Kind people. Nice people. They are not equipped to make it over the bridge.

Me, though, I’m an old hand at sweet talking my way out of trouble. I can argue, prevaricate and bamboozle. Even on a bad day, I’m halfway across the span before the troll notices the sound of my steps. Before he rises up out of the foul mist of his breath, to clutch and grope, to tempt and pull.

I am not nice. I am not kind. I am on my guard.

I am not above bargaining, as part of my cunning. One more step. One more metre. One more day. Tomorrow, tomorrow can be the day of reckoning because I am holding on to today. I am holding on.  

I beguile them all. Not just the troll under the bridge, but the demon in the tube tunnel, the genie in the bottle of pills. The cold, sharp siren call of the kitchen knife.

I balance on the bridge. One step at a time. 

WINNER: Emily Smallman

Feeding Time

“Just look at that,” he says through shutter clicks.

I kick up a clump of rust coloured dirt and crush it under my boot.  It cracks into dust.

“The fifteenth Wonder…beautiful.” He polishes the lens with a gloved finger and replaces the cap.  “Still works!”

“Can we go now?”

“Come on, we’ve still got a few minutes.  You know, for the time, it was quite a feat of engineering.”

I grant it a look.  Clouds seem to gather at the base.  They rise and fall as if they were breathing.

He takes out his tablet and starts swiping through facts.

“4,200 feet…1.2 million steel rivets – steel!” He’s interrupted by a slow groan of metal.

CLANG!

The noise rings out as we see a chunk of red metal drop.  We wait for the landing sound but it never comes.  The wind picks up and the mist lifts.

“We should go,” I say, taking a step back.

“Maybe you’re right.”

We put on our masks and head down the slope, careful not to slip on the loose earth.  I can just about hear his muffled words.

“We create the best and the worst…”

We arrive at the bottom in time to see a figure climbing over the barriers.

“Hey!”

We shout together, waving stiffly in our suits, but he ignores us.  He runs past the flashing lights and slows down at the mouth of the bridge, opening his arms. 

The mist thickens and swallows him whole.

 

Congratulations, Petrina and Emily!

And thanks to everyone who entered. See you next Friday!

QuickFic 20/02/15

Oh hello there.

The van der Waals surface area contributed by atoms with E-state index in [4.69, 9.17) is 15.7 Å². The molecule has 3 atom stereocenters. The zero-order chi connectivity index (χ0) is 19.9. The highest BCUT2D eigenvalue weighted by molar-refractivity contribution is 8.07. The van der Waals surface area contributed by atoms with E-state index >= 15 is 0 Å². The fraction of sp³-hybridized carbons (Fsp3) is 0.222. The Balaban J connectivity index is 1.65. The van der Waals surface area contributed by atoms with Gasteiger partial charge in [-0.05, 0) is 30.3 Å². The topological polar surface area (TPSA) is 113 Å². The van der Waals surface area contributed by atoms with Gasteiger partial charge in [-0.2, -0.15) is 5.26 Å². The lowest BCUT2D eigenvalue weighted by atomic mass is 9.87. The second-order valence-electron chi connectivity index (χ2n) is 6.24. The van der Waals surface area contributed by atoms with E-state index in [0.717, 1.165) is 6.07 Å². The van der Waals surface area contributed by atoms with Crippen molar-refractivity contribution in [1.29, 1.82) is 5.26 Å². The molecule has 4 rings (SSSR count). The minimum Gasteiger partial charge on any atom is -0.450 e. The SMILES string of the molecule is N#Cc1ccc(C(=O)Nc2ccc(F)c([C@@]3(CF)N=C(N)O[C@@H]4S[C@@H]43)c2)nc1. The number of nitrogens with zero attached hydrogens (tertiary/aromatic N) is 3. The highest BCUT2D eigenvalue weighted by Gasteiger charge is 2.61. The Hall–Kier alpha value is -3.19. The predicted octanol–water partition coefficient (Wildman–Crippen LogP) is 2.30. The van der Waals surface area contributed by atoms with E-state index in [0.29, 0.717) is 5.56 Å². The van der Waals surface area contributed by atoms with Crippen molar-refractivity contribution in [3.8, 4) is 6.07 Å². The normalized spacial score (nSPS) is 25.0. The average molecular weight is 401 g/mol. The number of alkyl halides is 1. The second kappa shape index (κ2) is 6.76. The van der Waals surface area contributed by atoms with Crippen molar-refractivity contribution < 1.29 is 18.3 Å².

Another Friday is upon us, and that can only mean one thing. QuickFic!

In case you can’t recall, or you’re new around these parts (hello!), the way in which QuickFic works is this:

At 9:50am (right now!), we give you a prompt. You write up to 250 words of fiction using that prompt, give them a title, and send them to academy@faber.co.uk by 2:50 this afternoon.

At 3:30, we’ll announce the winner, and the winner wins books! (More on those later). We’ll also publish the winner and the runner-up’s stories right here for eternal glory.

Books and eternal glory sound good, don’t they? Okay then. Let’s play!

This week’s prompt is this beauty:

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Ooh.

And those books you might win? Why, ’tis these:

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L-R (actually bottom to top): The Blind Man’s Garden, Poetry Please: Love Poems, Kimberly’s Capital Punishment, Rooftoppers, Every Day is for the Thief

Tasty.

See you back here at 3.30!

Wednesday Writing Exercise: Character Studies

We’ve got two creative writing exercises for you today, both designed to add wonderful flesh to your characters’ bare bones. They’re brought to you courtesy of author and Academy tutor, Richard Skinner.

If you don’t have a work-in-progress, or you fancy doing a little palate-cleanser

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A couple are taking part in a pub quiz. The woman wants a baby, but, unbeknownst to her, her partner is about to end their relationship.

Write a scene of dialogue.

If you do have a manuscript on the move

rswritingexercise2

Make a character you’re having trouble with write a letter to you, the author.

 

Richard Skinner

Richard Skinner is the Director of Fiction at Faber Academy. He’s a tutor on our six-month Writing a Novel course, now accepting applications for October, and also teaches our Start to Write one day courses.

For more creative writing exercises, why not play QuickFic with us on Friday? Write a short story using a new prompt each week for the chance to win books!

QuickFic 13/02/15: The Winner

Well now. That was a bit of a treat for us. We asked for 250 words stories on THIS: